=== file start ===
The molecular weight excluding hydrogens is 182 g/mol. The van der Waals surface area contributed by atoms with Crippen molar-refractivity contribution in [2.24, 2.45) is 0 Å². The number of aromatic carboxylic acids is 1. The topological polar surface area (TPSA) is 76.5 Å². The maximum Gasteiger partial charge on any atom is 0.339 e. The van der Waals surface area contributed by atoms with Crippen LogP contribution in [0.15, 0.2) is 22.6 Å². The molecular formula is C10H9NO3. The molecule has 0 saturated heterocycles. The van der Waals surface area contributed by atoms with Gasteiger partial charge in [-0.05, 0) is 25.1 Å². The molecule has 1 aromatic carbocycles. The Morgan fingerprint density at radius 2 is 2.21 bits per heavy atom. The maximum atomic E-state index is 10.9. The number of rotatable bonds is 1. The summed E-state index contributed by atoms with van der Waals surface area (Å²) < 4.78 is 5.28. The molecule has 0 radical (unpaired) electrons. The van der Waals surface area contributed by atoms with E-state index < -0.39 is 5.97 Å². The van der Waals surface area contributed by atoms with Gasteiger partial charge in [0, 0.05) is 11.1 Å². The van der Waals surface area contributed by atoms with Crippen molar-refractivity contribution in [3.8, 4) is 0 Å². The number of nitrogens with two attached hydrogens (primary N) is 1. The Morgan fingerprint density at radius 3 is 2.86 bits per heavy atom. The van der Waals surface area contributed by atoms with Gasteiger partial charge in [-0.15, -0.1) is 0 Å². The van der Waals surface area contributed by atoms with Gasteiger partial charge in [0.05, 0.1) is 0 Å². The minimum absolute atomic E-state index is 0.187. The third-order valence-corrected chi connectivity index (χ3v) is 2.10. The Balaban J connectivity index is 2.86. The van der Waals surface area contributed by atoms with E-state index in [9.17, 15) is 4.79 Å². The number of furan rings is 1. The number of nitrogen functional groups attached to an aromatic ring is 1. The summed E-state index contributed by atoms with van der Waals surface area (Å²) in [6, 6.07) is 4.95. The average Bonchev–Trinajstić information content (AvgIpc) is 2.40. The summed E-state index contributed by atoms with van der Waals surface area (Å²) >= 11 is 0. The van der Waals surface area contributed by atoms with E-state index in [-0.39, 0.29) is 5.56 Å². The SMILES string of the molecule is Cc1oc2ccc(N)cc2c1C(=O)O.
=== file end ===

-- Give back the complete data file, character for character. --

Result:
The molecular weight excluding hydrogens is 182 g/mol. The van der Waals surface area contributed by atoms with Crippen molar-refractivity contribution in [2.24, 2.45) is 0 Å². The number of aromatic carboxylic acids is 1. The topological polar surface area (TPSA) is 76.5 Å². The maximum Gasteiger partial charge on any atom is 0.339 e. The van der Waals surface area contributed by atoms with Crippen LogP contribution in [0.15, 0.2) is 22.6 Å². The molecular formula is C10H9NO3. The molecule has 0 saturated heterocycles. The van der Waals surface area contributed by atoms with Gasteiger partial charge in [-0.05, 0) is 25.1 Å². The molecule has 1 aromatic carbocycles. The Morgan fingerprint density at radius 2 is 2.21 bits per heavy atom. The maximum atomic E-state index is 10.9. The number of rotatable bonds is 1. The summed E-state index contributed by atoms with van der Waals surface area (Å²) < 4.78 is 5.28. The molecule has 0 radical (unpaired) electrons. The van der Waals surface area contributed by atoms with E-state index < -0.39 is 5.97 Å². The van der Waals surface area contributed by atoms with Gasteiger partial charge in [0, 0.05) is 11.1 Å². The van der Waals surface area contributed by atoms with Crippen molar-refractivity contribution in [3.8, 4) is 0 Å². The number of nitrogens with two attached hydrogens (primary N) is 1. The Morgan fingerprint density at radius 3 is 2.86 bits per heavy atom. The van der Waals surface area contributed by atoms with Gasteiger partial charge in [-0.15, -0.1) is 0 Å². The van der Waals surface area contributed by atoms with Gasteiger partial charge in [0.05, 0.1) is 0 Å². The minimum absolute atomic E-state index is 0.187. The third-order valence-corrected chi connectivity index (χ3v) is 2.10. The Balaban J connectivity index is 2.86. The van der Waals surface area contributed by atoms with E-state index in [9.17, 15) is 4.79 Å². The number of furan rings is 1. The number of nitrogen functional groups attached to an aromatic ring is 1. The summed E-state index contributed by atoms with van der Waals surface area (Å²) in [6, 6.07) is 4.95. The average Bonchev–Trinajstić information content (AvgIpc) is 2.40. The summed E-state index contributed by atoms with van der Waals surface area (Å²) >= 11 is 0. The van der Waals surface area contributed by atoms with E-state index in [-0.39, 0.29) is 5.56 Å². The SMILES string of the molecule is Cc1oc2ccc(N)cc2c1C(=O)O.